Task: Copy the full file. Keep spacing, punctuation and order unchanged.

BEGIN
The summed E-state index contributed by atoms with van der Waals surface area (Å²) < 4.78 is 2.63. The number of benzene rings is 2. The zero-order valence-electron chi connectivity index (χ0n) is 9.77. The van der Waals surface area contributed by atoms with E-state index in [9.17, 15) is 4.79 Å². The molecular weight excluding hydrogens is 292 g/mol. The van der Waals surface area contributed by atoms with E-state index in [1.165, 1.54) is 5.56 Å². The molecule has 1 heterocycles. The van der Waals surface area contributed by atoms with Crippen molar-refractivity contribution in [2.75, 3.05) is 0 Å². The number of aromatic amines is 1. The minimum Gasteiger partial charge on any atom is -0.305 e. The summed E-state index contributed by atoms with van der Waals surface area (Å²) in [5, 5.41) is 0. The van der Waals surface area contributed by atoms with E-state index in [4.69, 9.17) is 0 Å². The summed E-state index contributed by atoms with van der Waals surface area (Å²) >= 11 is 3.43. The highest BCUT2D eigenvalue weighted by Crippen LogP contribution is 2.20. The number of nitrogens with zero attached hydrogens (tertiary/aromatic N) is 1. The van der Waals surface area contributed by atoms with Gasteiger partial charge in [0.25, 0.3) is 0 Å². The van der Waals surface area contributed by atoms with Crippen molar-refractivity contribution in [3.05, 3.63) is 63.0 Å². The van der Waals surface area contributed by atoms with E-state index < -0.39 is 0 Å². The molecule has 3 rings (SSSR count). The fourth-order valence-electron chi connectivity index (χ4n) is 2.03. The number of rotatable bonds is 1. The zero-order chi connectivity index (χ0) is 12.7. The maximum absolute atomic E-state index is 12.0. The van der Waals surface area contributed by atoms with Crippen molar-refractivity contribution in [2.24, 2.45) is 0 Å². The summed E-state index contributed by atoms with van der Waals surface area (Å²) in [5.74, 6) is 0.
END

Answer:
The summed E-state index contributed by atoms with van der Waals surface area (Å²) < 4.78 is 2.63. The number of benzene rings is 2. The zero-order valence-electron chi connectivity index (χ0n) is 9.77. The van der Waals surface area contributed by atoms with E-state index in [9.17, 15) is 4.79 Å². The molecular weight excluding hydrogens is 292 g/mol. The van der Waals surface area contributed by atoms with E-state index in [1.165, 1.54) is 5.56 Å². The molecule has 1 heterocycles. The van der Waals surface area contributed by atoms with Crippen molar-refractivity contribution in [2.75, 3.05) is 0 Å². The number of aromatic amines is 1. The minimum Gasteiger partial charge on any atom is -0.305 e. The summed E-state index contributed by atoms with van der Waals surface area (Å²) in [5, 5.41) is 0. The van der Waals surface area contributed by atoms with E-state index in [4.69, 9.17) is 0 Å². The summed E-state index contributed by atoms with van der Waals surface area (Å²) >= 11 is 3.43. The highest BCUT2D eigenvalue weighted by Crippen LogP contribution is 2.20. The number of nitrogens with zero attached hydrogens (tertiary/aromatic N) is 1. The van der Waals surface area contributed by atoms with Gasteiger partial charge in [0.25, 0.3) is 0 Å². The van der Waals surface area contributed by atoms with Crippen molar-refractivity contribution in [3.05, 3.63) is 63.0 Å². The van der Waals surface area contributed by atoms with E-state index < -0.39 is 0 Å². The molecule has 3 rings (SSSR count). The fourth-order valence-electron chi connectivity index (χ4n) is 2.03. The number of rotatable bonds is 1. The zero-order chi connectivity index (χ0) is 12.7. The maximum absolute atomic E-state index is 12.0. The van der Waals surface area contributed by atoms with Crippen molar-refractivity contribution in [2.24, 2.45) is 0 Å². The summed E-state index contributed by atoms with van der Waals surface area (Å²) in [5.74, 6) is 0.